Wednesday, May 23, 2007

scout niblett in brighton

In support of her lovely new EP, which itself trails a full Albini-produced album shortly to follow, the wonderful Scout Niblett showed up in Brighton to play a set at the Komedia this week. Having really enjoyed the show I went and spoke to her afterwards and complained that I always mean to see her live, and then find that the show has sold out, or I become suddenly lazy, or something happens to prevent me doing so. So while her recordings have occupied much of my time I was never able, 'til now, to see her live.

The first thing I notice is the way she plays guitar; attention is obviously heightened because for much of the set it's the only sound you hear, intricate guitar lines echoing out around the dark space between verses, but it's almost immediately clear that her playing is tremendous. She's incredibly intuitous, knowing exactly when to emphasise a note and when to merely suggest it, and the moments where she rocks out are blissfully loud and tremendously satisfying. I'm constantly reminded of Kurt Cobain's way with a melody, but Scout picks out unpredictable guitar riffs recklessly, introducing moments of crunching drums at peak moments.

New single 'Dinosaur Egg' is a treat - the simplest of guitar lines and Scout's sweet vocals marking out the track as musically delightful, but the key here is the lyrics, written by David Shrigley. "Dinosaur egg / oh, dinosaur egg / when will you hatch?", Scout asks, "I've got a million people coming on Friday / and they expect to see a dinosaur / not an egg". Towards the end she adds on some lyrics I've not heard in previous renditions, eliciting a round of laughter from the room - I can't remember exactly what she sang, but it was something about the fact that she'd much rather be a "ball of light" than a human. Or rather, she'd like to be "a ball of light... but still have sex".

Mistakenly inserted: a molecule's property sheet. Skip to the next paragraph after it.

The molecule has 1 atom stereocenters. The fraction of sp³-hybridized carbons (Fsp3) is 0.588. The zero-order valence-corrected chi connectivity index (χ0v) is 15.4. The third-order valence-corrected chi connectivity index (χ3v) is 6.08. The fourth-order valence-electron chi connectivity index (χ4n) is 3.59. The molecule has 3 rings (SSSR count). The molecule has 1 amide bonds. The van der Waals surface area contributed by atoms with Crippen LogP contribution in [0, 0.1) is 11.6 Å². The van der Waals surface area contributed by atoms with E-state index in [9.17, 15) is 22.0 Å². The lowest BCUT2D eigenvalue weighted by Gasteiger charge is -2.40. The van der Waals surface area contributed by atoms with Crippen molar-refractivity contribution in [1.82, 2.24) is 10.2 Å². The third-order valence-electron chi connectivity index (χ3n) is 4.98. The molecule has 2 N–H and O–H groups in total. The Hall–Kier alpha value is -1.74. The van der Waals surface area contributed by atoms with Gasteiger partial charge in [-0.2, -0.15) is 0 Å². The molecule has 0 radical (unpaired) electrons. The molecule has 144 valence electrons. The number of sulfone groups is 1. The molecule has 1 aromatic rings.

After a few brilliant songs on the guitar she puts down her first instrument and expels the drummer from his seat, taking over for a brilliant run through of 'Pom Poms', noting that "everybody needs someone to spell out their name in a little song". Shuffling through tempos and stopping and starting, she manages to conjure something illusive and remarkable from the most basic of ingredients. Switching into 'Your Beat Kicks Back Like Death' she pounds the drums and screams "we're all going to die". By the sixteenth repetition I spot some people looking around the room rather nervously.

But despite the weird, bluesy guitar lines and screamed vocals, much of the set is profoundly pretty and Scout herself is smiling and informal, chatting between songs and occasionally forgetting lyrics. At one point she takes a breather and asks us where the term 'sweating cobs' comes from. The audience looks back, bemused. "Don't you say that down South, then?", she asks, in her broad Nottingham accent, "I say it all the time". She lives in Portland, Oregon these days, so I wonder what they make of that phrase over there.

Finishing up a set which I never for a moment wanted to end, Scout played a bruising, bluesy take on 'Just Do It', which is also on the new EP, and headed out to the bar, where I grabbed a couple of moments to jabber my enthusiasm in her ear. I bought a poster which she kindly signed, although I kind of wish I'd bought a record instead.

But after forty minutes of her unpredictable, peculiar, beautiful music dancing inside my head, I wasn't really thinking straight.


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